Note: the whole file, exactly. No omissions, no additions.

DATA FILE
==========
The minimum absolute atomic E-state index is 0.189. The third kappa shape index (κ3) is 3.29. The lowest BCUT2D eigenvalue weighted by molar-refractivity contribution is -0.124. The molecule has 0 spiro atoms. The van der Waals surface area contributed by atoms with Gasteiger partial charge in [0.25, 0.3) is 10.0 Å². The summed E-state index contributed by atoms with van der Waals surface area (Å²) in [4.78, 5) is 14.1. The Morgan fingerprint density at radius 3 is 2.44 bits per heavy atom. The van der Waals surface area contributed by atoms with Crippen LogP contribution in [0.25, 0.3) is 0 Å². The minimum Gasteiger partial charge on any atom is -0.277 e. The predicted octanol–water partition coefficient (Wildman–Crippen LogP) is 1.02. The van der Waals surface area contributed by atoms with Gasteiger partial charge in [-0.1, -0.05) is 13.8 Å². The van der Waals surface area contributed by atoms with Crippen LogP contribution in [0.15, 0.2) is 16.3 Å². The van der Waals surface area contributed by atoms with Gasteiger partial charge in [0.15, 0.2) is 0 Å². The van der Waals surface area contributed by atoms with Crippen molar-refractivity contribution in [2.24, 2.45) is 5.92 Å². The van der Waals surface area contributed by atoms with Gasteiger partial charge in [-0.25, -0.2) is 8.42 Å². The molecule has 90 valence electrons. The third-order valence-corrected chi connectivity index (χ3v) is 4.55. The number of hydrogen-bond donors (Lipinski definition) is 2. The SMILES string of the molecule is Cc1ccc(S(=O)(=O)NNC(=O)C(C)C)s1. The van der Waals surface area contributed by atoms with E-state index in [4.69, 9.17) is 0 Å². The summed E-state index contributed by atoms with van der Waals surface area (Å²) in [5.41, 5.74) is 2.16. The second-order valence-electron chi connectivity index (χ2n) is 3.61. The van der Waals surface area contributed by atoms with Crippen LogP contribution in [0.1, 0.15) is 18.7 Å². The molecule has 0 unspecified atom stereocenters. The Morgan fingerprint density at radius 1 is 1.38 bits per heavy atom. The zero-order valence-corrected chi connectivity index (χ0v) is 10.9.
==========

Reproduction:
The minimum absolute atomic E-state index is 0.189. The third kappa shape index (κ3) is 3.29. The lowest BCUT2D eigenvalue weighted by molar-refractivity contribution is -0.124. The molecule has 0 spiro atoms. The van der Waals surface area contributed by atoms with Gasteiger partial charge in [0.25, 0.3) is 10.0 Å². The summed E-state index contributed by atoms with van der Waals surface area (Å²) in [4.78, 5) is 14.1. The Morgan fingerprint density at radius 3 is 2.44 bits per heavy atom. The van der Waals surface area contributed by atoms with Crippen LogP contribution in [0.25, 0.3) is 0 Å². The minimum Gasteiger partial charge on any atom is -0.277 e. The predicted octanol–water partition coefficient (Wildman–Crippen LogP) is 1.02. The van der Waals surface area contributed by atoms with Gasteiger partial charge in [-0.1, -0.05) is 13.8 Å². The van der Waals surface area contributed by atoms with Crippen LogP contribution in [0.15, 0.2) is 16.3 Å². The van der Waals surface area contributed by atoms with Gasteiger partial charge in [0.15, 0.2) is 0 Å². The van der Waals surface area contributed by atoms with Crippen molar-refractivity contribution in [2.24, 2.45) is 5.92 Å². The van der Waals surface area contributed by atoms with Gasteiger partial charge in [-0.25, -0.2) is 8.42 Å². The molecule has 90 valence electrons. The third-order valence-corrected chi connectivity index (χ3v) is 4.55. The number of hydrogen-bond donors (Lipinski definition) is 2. The SMILES string of the molecule is Cc1ccc(S(=O)(=O)NNC(=O)C(C)C)s1. The van der Waals surface area contributed by atoms with E-state index in [4.69, 9.17) is 0 Å². The summed E-state index contributed by atoms with van der Waals surface area (Å²) in [5.41, 5.74) is 2.16. The second-order valence-electron chi connectivity index (χ2n) is 3.61. The van der Waals surface area contributed by atoms with Crippen LogP contribution in [0.1, 0.15) is 18.7 Å². The molecule has 0 unspecified atom stereocenters. The Morgan fingerprint density at radius 1 is 1.38 bits per heavy atom. The zero-order valence-corrected chi connectivity index (χ0v) is 10.9.